Now 28, the actor and comedy writer saw the adult basketball league as her second chance to be cast in the role she’d most wanted: the jock. In early 2014, she lined up a group of friends to form a team. Like any dedicated actor rehearsing for a part, Blasucci did her research (most of her previous basketball knowledge came from Space Jam) and enlisted a coach.
The only basketball fanatic she knew was Mark “Bizzy” Smith, a professional DJ who tours the world with rapper Juicy J. They’d met six years prior while working at Nielsen. Bizzy had always wanted to coach high school basketball. “So this is kind of a way for me to judge, you know, can I actually coach?” says the Philadelphia native. “If you start coaching kids and you’re not good at it, there’s a good chance you can ruin those kids’ lives. There’s no way I’m going to ruin these women’s lives.”
Biz recruited a second coach, his roommate and fellow baller Chris Vanger, and convinced Paula Brunelle, a seasoned ball handler whom he’d met playing pickup games, to join the Shrimps.
“You’re hard-pressed to find a women’s game, which is why I would just go and play with the guys,” aggressive point guard Brunelle says. “You would ask about a women’s league but they would never put one together,” she adds of the L.A. Department of Recreation & Parks.
Aside from Brunelle, mean-mugging Plaza and quick-as-lightning point guard Ally Stoltz, the team’s only other high school basketball vet is Stephanie Allynne, its top scorer, who makes three-pointers look effortless.
Many of Allynne’s teammates were still mastering a basic understanding of the game, starting with terminology. “Our first practice, everyone kept using theater terms for what we were doing,” says Paisley Grey, a Ford fashion model who traveled the world with Stoltz, who had been her roommate at Loyola Marymount University. “We were like, ‘Oh, the audience is going to love us!’ Instead of shuffling, we would be sashaying across the court.”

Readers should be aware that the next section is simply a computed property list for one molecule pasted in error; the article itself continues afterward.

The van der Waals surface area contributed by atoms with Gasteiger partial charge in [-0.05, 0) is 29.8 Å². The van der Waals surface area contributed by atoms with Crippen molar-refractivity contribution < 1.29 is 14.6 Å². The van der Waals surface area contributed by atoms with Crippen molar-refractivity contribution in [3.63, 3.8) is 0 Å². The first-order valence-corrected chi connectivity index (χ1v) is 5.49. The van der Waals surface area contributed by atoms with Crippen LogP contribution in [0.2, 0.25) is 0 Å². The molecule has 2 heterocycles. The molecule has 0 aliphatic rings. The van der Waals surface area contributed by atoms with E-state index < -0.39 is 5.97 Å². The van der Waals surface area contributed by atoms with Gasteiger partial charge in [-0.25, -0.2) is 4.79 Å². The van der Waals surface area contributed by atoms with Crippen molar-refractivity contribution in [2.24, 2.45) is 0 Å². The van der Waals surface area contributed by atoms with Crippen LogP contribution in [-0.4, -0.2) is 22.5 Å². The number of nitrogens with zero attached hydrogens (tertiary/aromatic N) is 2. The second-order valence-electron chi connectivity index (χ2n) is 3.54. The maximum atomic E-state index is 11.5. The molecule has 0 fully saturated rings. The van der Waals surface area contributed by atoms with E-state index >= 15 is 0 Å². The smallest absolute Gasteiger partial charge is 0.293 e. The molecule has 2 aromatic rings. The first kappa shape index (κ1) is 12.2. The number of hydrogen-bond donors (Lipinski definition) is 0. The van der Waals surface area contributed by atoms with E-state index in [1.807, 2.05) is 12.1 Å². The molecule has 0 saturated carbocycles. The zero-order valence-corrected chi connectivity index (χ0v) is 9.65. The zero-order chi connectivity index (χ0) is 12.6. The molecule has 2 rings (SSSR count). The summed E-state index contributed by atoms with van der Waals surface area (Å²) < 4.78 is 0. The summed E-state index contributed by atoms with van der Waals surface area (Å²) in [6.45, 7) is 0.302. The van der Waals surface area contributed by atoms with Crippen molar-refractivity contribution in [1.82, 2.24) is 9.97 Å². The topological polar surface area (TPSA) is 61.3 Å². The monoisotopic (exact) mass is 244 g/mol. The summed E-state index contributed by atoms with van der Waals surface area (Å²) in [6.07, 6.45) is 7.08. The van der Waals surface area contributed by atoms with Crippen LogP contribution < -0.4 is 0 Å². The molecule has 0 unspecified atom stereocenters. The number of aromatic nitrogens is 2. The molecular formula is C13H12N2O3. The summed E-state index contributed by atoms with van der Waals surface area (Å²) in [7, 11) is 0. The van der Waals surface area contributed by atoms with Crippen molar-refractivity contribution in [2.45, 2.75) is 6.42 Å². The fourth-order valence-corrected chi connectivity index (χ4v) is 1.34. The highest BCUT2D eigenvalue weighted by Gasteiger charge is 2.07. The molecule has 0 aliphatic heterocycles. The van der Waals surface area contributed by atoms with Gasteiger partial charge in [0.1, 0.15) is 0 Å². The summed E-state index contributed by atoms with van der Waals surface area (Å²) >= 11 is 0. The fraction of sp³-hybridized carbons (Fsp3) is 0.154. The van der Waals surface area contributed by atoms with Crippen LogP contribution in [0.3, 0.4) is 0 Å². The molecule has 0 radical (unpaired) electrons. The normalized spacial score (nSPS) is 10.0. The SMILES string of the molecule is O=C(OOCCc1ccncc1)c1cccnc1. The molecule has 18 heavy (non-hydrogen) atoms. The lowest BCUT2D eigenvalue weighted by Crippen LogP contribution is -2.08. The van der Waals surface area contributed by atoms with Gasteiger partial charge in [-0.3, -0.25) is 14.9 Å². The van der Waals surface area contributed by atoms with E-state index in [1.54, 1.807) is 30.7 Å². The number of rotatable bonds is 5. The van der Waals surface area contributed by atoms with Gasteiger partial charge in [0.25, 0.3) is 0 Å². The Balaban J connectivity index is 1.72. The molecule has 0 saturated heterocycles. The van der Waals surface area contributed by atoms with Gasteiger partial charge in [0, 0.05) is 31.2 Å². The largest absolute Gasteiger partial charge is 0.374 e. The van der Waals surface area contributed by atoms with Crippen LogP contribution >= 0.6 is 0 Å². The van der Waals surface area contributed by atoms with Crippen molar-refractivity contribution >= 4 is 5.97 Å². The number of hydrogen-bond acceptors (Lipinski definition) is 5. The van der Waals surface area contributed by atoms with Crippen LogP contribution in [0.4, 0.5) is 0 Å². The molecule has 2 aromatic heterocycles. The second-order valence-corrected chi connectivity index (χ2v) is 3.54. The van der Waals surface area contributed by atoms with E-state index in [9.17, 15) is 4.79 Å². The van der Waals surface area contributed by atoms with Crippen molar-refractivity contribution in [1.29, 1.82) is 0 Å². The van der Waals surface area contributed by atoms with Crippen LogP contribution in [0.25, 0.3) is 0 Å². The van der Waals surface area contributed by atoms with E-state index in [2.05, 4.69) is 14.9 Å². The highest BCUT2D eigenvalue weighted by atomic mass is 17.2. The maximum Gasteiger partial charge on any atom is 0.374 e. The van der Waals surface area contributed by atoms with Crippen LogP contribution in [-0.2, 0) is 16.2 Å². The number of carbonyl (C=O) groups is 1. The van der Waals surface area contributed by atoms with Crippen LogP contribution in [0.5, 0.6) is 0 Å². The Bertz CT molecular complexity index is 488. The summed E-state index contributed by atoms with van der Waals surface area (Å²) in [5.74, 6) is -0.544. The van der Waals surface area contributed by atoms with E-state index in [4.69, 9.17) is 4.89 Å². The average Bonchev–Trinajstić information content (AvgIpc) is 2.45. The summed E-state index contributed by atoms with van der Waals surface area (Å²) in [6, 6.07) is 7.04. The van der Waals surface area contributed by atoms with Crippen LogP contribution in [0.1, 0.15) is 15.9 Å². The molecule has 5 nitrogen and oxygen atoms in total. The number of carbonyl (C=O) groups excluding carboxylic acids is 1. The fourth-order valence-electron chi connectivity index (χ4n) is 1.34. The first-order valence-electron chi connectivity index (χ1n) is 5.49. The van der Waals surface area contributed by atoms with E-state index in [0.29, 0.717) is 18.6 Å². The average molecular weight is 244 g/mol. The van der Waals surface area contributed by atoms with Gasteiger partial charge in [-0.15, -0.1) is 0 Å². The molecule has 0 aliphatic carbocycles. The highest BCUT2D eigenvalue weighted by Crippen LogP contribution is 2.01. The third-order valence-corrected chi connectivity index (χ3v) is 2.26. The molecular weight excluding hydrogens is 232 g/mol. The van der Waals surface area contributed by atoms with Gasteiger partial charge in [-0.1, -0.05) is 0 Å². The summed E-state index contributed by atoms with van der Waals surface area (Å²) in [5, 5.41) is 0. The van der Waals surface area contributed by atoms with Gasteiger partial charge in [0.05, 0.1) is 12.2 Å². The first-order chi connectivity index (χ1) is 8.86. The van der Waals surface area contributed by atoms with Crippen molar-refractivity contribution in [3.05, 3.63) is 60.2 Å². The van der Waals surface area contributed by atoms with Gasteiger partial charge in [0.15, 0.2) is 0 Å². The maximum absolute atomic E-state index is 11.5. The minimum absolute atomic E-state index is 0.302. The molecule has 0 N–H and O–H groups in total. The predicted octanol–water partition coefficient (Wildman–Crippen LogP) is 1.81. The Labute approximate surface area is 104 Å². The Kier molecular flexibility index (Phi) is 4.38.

After months of practice with coaches Bizzy and Vanger, the Pistol Shrimps finally looked like a competitive team. They learned to set picks, block shots and shoot layups.
Then came the bad news: The L.A. women’s basketball season was at risk of being canceled, which had been the pattern year after year. Only one other team had signed up for the spring 2014 season. A minimum of four teams is required.
Devastated, Blasucci shot off an email to league assistant Connie Carbajal. “There is no reason that your women’s league shouldn’t be as booming as your men’s league,” she wrote. She noted that there hadn’t even been any information about a women’s league on the city’s website. “There are tons of women who want to play but have no idea this league exists.”
Blasucci knew the disappointment of having a season canceled. In 2012 Ghost Ghirls, the Jack Black–produced sitcom she co-wrote with Lund and friend Jeremy Konner, was bought and then dropped by Syfy before Yahoo swooped in and picked it up as a web series.
Determined to save the spring basketball season just as Yahoo had saved her show — at least, for the one season it ran — Blasucci and her teammates emailed their contacts from the acting and comedy worlds.
Allynne emailed close to 100 people and started putting teams together. “It was such a weird thing of, like, all day writing names down, saying, ‘OK, they can be on a team,’ and then other players knew of players who wanted to be on a team,” she says, comparing herself to an all-star PTA mom.
In a single day in February, Allynne formed four new teams: the Beatdown (whose star is comedian Mo Welch); the Lucille Ballers (led by Upright Citizens Brigade comedian Fran Gillespie); the Kimmy Dribblers and the Traveling Pants.
Within days, seven teams had signed up. At least two of them consisted solely of free agents who had previously been waitlisted every year when a league didn’t materialize.
Once the season started, basketball took over their lives. “It’s bonded everybody in a weird way, in that when I see them at UCB or within the community, it’s become a different conversation,” Allynne says. “Before, everyone was talking about their careers or their relationships. Now when I run into people, it’s endlessly basketball.”